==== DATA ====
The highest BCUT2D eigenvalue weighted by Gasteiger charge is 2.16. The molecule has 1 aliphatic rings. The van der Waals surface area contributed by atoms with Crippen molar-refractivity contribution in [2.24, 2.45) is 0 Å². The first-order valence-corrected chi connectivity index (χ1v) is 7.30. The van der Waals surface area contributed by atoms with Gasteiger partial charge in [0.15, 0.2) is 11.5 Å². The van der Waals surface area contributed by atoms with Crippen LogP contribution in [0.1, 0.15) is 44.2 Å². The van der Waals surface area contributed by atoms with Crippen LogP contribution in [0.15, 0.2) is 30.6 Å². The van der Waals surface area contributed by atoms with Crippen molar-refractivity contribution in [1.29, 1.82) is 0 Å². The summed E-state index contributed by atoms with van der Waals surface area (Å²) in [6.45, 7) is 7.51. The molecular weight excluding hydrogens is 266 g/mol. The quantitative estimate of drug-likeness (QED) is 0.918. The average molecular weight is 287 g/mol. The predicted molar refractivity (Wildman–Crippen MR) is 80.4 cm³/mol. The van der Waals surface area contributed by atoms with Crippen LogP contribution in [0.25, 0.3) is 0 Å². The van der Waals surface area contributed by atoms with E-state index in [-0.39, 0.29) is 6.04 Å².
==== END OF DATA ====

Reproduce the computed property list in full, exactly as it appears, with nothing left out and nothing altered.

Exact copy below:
The highest BCUT2D eigenvalue weighted by Gasteiger charge is 2.16. The molecule has 1 aliphatic rings. The van der Waals surface area contributed by atoms with Crippen molar-refractivity contribution in [2.24, 2.45) is 0 Å². The first-order valence-corrected chi connectivity index (χ1v) is 7.30. The van der Waals surface area contributed by atoms with Gasteiger partial charge in [0.15, 0.2) is 11.5 Å². The van der Waals surface area contributed by atoms with Crippen LogP contribution in [0.1, 0.15) is 44.2 Å². The van der Waals surface area contributed by atoms with Crippen LogP contribution in [0.15, 0.2) is 30.6 Å². The van der Waals surface area contributed by atoms with Crippen molar-refractivity contribution in [1.29, 1.82) is 0 Å². The summed E-state index contributed by atoms with van der Waals surface area (Å²) in [6.45, 7) is 7.51. The molecular weight excluding hydrogens is 266 g/mol. The quantitative estimate of drug-likeness (QED) is 0.918. The average molecular weight is 287 g/mol. The predicted molar refractivity (Wildman–Crippen MR) is 80.4 cm³/mol. The van der Waals surface area contributed by atoms with Crippen LogP contribution in [0.25, 0.3) is 0 Å². The van der Waals surface area contributed by atoms with E-state index in [-0.39, 0.29) is 6.04 Å².